A little later in Acts chapter three (verses 11 to 26), Peter preached another short sermon and then invited the people to “repent and be converted that your sins may be blotted out.” This resulted in about 5000 people coming to faith in Yeshua (Acts 4:4).
Next in Acts 8:4–17, we find that the gospel was preached (in Samaria) and people believed it and were baptized. There were no altar calls, but only a spontaneous reaction to the preaching of the good news of the message of salvation through faith in Yeshua, who died on the cross in man’s place paying the death penalty price of man’s breaking the laws of Elohim.
A little later in Acts 8:26–38, the Ethiopian eunuch heard the message of salvation through Yeshua and asked to be baptized (verse 36). He was told to believe with all of his heart that Yeshua is the Son of YHVH (verse 37). Baptism occurred on the spot (verse 38).
Then in Acts 10:34–43, Peter preached the gospel to Cornelius and his family and friends. Peter declares that whoever believes on Yeshua shall receive remission (or cancellation of debt) from sins (verse 43). The Spirit of Elohim then fell on those who heard the gospel preached (verse 44). The gift of tongues occurred as a manifestation of the Spirit of Elohim (verse 46). In this case, baptism for the remission of sins occurs after receipt of Holy Spirit (verse 47).
Finally in Acts 16:30–33, we read that after the gospel was preached to the Philippian jailer, Paul immediately told him to believe on Messiah Yeshua and affirmed that he would be saved. In this case, baptism for the remission of sins occurred immediately.
The Scriptures clearly show that it does not matter which order one follows (there are no formulas to receive salvation) whether baptism occurs first followed by the receipt of the Holy or vice versa. The main thing is that one gets their heart right with Elohim, which involves repenting of sin, and putting one’s faith in Yeshua as their Savior or Redeemer and then becoming an obedient follower or disciple of Yeshua.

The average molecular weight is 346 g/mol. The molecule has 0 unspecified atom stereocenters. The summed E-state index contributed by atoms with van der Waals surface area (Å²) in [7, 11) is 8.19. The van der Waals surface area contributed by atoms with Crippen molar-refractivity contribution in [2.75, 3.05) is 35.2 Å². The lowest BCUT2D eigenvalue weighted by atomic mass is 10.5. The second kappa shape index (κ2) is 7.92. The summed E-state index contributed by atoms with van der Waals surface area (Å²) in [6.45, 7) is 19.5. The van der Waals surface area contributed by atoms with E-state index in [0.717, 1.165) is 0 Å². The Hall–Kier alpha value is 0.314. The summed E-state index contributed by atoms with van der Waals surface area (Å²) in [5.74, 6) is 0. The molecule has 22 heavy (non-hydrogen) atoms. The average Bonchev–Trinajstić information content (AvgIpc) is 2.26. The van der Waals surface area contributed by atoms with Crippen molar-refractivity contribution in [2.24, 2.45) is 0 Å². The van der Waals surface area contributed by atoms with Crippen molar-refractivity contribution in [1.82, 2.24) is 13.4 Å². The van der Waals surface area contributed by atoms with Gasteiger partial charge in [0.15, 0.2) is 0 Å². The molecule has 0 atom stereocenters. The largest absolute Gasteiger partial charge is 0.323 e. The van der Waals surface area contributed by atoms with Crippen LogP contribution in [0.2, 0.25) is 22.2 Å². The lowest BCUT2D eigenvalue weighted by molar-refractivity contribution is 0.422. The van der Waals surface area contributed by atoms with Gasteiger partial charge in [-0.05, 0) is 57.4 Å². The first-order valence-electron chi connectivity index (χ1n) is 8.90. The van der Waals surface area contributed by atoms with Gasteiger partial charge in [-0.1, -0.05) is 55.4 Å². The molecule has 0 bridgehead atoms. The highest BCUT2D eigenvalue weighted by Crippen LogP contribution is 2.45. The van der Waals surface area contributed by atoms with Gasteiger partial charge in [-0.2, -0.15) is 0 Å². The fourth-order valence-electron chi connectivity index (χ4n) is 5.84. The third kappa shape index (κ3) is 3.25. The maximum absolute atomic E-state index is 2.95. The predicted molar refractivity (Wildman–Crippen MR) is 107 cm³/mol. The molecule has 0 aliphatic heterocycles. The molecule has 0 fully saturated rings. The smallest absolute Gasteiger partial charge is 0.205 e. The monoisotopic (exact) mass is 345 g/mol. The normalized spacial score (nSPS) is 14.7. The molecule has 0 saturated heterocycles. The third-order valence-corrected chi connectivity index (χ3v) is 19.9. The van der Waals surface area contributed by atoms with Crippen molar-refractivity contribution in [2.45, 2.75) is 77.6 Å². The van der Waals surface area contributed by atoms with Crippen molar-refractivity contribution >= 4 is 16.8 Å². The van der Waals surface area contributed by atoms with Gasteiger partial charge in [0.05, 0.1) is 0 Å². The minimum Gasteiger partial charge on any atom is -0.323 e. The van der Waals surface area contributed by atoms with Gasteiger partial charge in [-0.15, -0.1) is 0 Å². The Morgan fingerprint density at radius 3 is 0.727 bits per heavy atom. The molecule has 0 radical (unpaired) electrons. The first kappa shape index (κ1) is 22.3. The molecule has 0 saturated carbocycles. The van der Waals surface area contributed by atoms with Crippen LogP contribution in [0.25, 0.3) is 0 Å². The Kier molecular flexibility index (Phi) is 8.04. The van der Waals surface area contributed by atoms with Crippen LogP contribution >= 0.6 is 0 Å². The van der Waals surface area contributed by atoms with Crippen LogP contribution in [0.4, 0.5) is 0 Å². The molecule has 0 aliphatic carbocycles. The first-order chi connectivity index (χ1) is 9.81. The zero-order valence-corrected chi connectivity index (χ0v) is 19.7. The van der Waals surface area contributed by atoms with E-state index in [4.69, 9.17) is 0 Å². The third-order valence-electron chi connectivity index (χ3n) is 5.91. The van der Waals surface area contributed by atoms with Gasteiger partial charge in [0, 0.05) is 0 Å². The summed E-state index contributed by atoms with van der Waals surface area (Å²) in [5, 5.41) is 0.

Paul describes the salvation process in the most simple terms in Romans chapter 10.
[I]f you confess with your mouth the Lord Yeshua and believe in your heart that Elohim has raised Him from the dead, you will be saved. For with the heart one believes unto righteousness, and with the mouth confession is made unto salvation. For the Scripture says, “Whoever believes on Him will not be put to shame.… For whoever calls on the name of Yehovah shall be saved.” (Rom 10:9–13)
In Paul’s mind, there is more to salvation than just believing in the name of Yeshua. Anyone can believe anything for a moment, but this doesn’t necessarily mean anything in the long term! In the same chapter, Paul links belief in Yeshua to Torah-obedience. In verse five, for example, Paul quotes Moses who speaks about living a righteous life of Torah-obedience. What’s more, in quoting Moses from Deuteronomy 30:12–14 who is speaking about the Torah-law, Paul, interestingly, substitutes the name “Yeshua” for the word “Torah.” This proves that in Paul’s mind, belief in and obedience to Yeshua, the Living Word of Elohim who was made flesh (John 1:1, 14), is equivalent to belief in YHVH’s Torah-law, which is the Written Word of Elohim as revealed in Scripture. Therefore, when, in verses 9 to 13, Paul makes his well known declaration about “how to become saved,” he is linking belief in Yeshua directly with obedience to the Torah as the standard of righteousness to follow as evidence of one’s salvation.
As further confirmation that faith in Yeshua the Messiah must be backed up by the good works of obedience to YHVH commandments, Paul declares that we are saved by grace through faith (Eph 2:8) the result of which is walking in good works (Eph 2:10). John echoes Paul’s understanding when in the book of Revelation, he defines the end time saints as those who keep the (Torah) commandments of Elohim and who also have the testimony or faith of Yeshua (believe in the gospel message, Rev 12:17; 14:12).